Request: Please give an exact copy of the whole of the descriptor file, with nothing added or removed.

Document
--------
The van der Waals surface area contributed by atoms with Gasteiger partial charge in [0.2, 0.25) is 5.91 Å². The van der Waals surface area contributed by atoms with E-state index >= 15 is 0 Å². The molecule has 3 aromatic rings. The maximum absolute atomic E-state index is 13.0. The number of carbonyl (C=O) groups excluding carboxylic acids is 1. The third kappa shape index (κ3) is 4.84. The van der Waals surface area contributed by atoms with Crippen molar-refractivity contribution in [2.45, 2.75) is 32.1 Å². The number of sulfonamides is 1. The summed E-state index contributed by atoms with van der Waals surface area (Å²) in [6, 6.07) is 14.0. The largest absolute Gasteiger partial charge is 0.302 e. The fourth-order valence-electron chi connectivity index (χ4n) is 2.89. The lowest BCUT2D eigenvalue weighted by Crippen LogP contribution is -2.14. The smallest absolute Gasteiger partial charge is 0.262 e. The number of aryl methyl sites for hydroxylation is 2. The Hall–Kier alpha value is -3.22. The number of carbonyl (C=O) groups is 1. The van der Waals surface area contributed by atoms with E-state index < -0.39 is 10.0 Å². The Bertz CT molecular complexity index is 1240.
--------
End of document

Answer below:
The van der Waals surface area contributed by atoms with Gasteiger partial charge in [0.2, 0.25) is 5.91 Å². The van der Waals surface area contributed by atoms with E-state index >= 15 is 0 Å². The molecule has 3 aromatic rings. The maximum absolute atomic E-state index is 13.0. The number of carbonyl (C=O) groups excluding carboxylic acids is 1. The third kappa shape index (κ3) is 4.84. The van der Waals surface area contributed by atoms with Crippen molar-refractivity contribution in [2.45, 2.75) is 32.1 Å². The number of sulfonamides is 1. The summed E-state index contributed by atoms with van der Waals surface area (Å²) in [6, 6.07) is 14.0. The largest absolute Gasteiger partial charge is 0.302 e. The fourth-order valence-electron chi connectivity index (χ4n) is 2.89. The lowest BCUT2D eigenvalue weighted by Crippen LogP contribution is -2.14. The smallest absolute Gasteiger partial charge is 0.262 e. The number of aryl methyl sites for hydroxylation is 2. The Hall–Kier alpha value is -3.22. The number of carbonyl (C=O) groups is 1. The van der Waals surface area contributed by atoms with E-state index < -0.39 is 10.0 Å². The Bertz CT molecular complexity index is 1240.